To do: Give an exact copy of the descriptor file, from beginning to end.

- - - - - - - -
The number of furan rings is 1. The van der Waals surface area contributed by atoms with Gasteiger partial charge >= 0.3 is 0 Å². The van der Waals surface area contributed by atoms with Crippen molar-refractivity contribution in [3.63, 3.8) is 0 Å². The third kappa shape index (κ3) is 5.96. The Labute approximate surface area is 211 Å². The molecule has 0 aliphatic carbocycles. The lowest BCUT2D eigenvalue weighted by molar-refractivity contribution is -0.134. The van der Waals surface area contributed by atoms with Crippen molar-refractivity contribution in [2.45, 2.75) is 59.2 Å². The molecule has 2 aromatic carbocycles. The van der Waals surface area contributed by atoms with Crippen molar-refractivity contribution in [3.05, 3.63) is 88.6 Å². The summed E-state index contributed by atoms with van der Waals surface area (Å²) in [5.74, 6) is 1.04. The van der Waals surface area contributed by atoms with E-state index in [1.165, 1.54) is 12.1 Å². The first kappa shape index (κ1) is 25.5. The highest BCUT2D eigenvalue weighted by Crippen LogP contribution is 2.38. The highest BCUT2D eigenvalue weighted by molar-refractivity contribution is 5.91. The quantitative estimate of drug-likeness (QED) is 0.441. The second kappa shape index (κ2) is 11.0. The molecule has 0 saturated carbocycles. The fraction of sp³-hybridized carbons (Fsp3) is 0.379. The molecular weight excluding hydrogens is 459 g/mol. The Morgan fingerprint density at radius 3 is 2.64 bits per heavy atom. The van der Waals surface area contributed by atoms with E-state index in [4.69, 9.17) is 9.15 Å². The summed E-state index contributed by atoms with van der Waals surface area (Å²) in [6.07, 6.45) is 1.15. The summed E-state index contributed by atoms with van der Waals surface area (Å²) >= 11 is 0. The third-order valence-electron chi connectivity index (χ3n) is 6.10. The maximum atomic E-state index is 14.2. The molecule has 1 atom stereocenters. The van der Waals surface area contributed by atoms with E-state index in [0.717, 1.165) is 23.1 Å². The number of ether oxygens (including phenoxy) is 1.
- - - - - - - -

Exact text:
The number of furan rings is 1. The van der Waals surface area contributed by atoms with Gasteiger partial charge >= 0.3 is 0 Å². The van der Waals surface area contributed by atoms with Crippen molar-refractivity contribution in [3.63, 3.8) is 0 Å². The third kappa shape index (κ3) is 5.96. The Labute approximate surface area is 211 Å². The molecule has 0 aliphatic carbocycles. The lowest BCUT2D eigenvalue weighted by molar-refractivity contribution is -0.134. The van der Waals surface area contributed by atoms with Crippen molar-refractivity contribution in [2.45, 2.75) is 59.2 Å². The molecule has 2 aromatic carbocycles. The van der Waals surface area contributed by atoms with Crippen molar-refractivity contribution in [3.05, 3.63) is 88.6 Å². The summed E-state index contributed by atoms with van der Waals surface area (Å²) in [5.74, 6) is 1.04. The van der Waals surface area contributed by atoms with E-state index in [1.165, 1.54) is 12.1 Å². The first kappa shape index (κ1) is 25.5. The highest BCUT2D eigenvalue weighted by Crippen LogP contribution is 2.38. The highest BCUT2D eigenvalue weighted by molar-refractivity contribution is 5.91. The quantitative estimate of drug-likeness (QED) is 0.441. The second kappa shape index (κ2) is 11.0. The molecule has 0 saturated carbocycles. The fraction of sp³-hybridized carbons (Fsp3) is 0.379. The molecular weight excluding hydrogens is 459 g/mol. The Morgan fingerprint density at radius 3 is 2.64 bits per heavy atom. The van der Waals surface area contributed by atoms with E-state index in [4.69, 9.17) is 9.15 Å². The summed E-state index contributed by atoms with van der Waals surface area (Å²) in [6.07, 6.45) is 1.15. The summed E-state index contributed by atoms with van der Waals surface area (Å²) >= 11 is 0. The third-order valence-electron chi connectivity index (χ3n) is 6.10. The maximum atomic E-state index is 14.2. The molecule has 1 atom stereocenters. The van der Waals surface area contributed by atoms with E-state index in [0.717, 1.165) is 23.1 Å². The number of ether oxygens (including phenoxy) is 1.